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Beemer

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September 19th, 2007

Does Verbing Weird Language? [Sep. 19th, 2007|08:52 pm]
Beemer
So, as you have probably noticed, in colloquial English, people will often use nouns as verbs. This practice is frequently decried and sometimes sounds strange. As Bill Watterson's Calvin put it, "Verbing weirds language."

On the drive into work the other day, I realized that, actually, I don't think it does weird language. Not in English, anyway.

You can use just about any noun or adjective as a verb in English and be understood. "I'm gonna X it," is generally taken as meaning to make something X-like or into X, or, depending on context, to do whatever is conventionally done with X.

Now, that doesn't always make a lot of sense out of context, but it's not too hard to come up with a context for any particular X where it would make sense, and where someone would understand exactly what you meant, even if it were a bit nonstandard.

Some examples: There's the almost-standard "Beer me" or "Coke me", meaning "get me a beer/coke" (so I can drink it, presumably). Which could apply to most consumables. Substances are verbed to indicate covering or the like: if we're talking about remodeling the kitchen and I ask if you think we ought to "linoleum the floor", it's pretty obvious what I mean, right? Verbing an implement denotes usage: "DVD that data for me, wouldja?" is a request to burn the data to disc. Modes of transit become travel: "I'm going to BART over to Oakland."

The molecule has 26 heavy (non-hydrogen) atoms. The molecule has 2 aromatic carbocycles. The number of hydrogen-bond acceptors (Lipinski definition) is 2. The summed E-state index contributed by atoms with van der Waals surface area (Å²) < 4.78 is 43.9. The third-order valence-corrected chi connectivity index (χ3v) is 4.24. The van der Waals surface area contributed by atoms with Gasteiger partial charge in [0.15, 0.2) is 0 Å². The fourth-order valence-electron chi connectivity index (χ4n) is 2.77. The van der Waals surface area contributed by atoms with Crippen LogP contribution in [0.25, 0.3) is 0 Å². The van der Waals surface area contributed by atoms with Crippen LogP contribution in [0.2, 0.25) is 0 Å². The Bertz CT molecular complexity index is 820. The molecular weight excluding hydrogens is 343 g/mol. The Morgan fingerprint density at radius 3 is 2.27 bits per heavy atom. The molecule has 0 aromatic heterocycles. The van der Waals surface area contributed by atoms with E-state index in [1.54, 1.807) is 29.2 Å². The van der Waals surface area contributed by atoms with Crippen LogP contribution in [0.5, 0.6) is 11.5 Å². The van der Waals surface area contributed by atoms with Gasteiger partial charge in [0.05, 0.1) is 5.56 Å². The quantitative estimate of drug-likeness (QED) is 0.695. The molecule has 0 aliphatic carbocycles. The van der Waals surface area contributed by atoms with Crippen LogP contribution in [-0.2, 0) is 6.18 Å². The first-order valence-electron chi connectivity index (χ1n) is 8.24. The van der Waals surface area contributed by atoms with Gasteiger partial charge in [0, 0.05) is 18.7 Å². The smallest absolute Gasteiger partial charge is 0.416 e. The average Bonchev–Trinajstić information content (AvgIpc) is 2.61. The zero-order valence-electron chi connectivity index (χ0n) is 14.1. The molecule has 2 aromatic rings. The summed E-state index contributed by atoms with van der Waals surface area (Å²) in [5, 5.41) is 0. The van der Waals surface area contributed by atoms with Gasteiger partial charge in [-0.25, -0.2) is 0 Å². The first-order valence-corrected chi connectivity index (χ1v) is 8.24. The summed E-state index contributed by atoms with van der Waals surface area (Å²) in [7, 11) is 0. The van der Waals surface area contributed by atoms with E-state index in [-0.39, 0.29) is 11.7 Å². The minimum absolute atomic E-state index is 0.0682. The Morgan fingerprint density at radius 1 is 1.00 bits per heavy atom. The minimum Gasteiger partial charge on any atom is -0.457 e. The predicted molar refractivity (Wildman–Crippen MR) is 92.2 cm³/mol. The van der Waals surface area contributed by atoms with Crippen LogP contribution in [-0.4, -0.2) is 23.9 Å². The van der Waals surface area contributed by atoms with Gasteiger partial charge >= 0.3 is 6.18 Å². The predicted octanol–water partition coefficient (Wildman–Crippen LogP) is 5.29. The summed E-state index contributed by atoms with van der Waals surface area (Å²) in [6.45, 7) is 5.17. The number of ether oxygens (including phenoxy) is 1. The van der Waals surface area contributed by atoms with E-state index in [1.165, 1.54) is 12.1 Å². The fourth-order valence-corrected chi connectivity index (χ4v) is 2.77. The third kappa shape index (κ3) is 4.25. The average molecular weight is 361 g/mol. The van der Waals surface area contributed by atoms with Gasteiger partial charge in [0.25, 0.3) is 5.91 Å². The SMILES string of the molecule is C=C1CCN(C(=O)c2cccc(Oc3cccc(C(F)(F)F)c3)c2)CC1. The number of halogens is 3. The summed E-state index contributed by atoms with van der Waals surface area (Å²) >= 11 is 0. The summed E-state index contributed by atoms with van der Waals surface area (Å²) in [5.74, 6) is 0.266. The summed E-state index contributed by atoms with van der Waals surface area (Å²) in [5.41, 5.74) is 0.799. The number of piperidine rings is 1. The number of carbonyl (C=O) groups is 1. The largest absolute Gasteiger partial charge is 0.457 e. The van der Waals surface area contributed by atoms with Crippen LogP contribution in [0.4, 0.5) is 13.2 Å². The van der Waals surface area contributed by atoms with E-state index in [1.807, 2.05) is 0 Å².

Sometimes you need a kind of weird context: the simplest I could come up with for "palace" was that if I were playing a SimCity kind of game, I might say "I'm gonna palace this set of hills" to indicate that I planned to build palaces there. But still, in that context, it makes perfect sense.

So now I'm wondering: what nouns and adjectives don't work as verbs? The most problematic ones I've come up with so far are animals. Probably among people who know a lot about warthogs the statement "I'm gonna warthog him into the ground" would be understood relatively clearly, but to me it only sounds generically aggressive. OTOH, we do have plenty of well-established animal verbs like "wolf down", "cow", "rat", "pig out", "chicken out", and so on.

What else works or doesn't?
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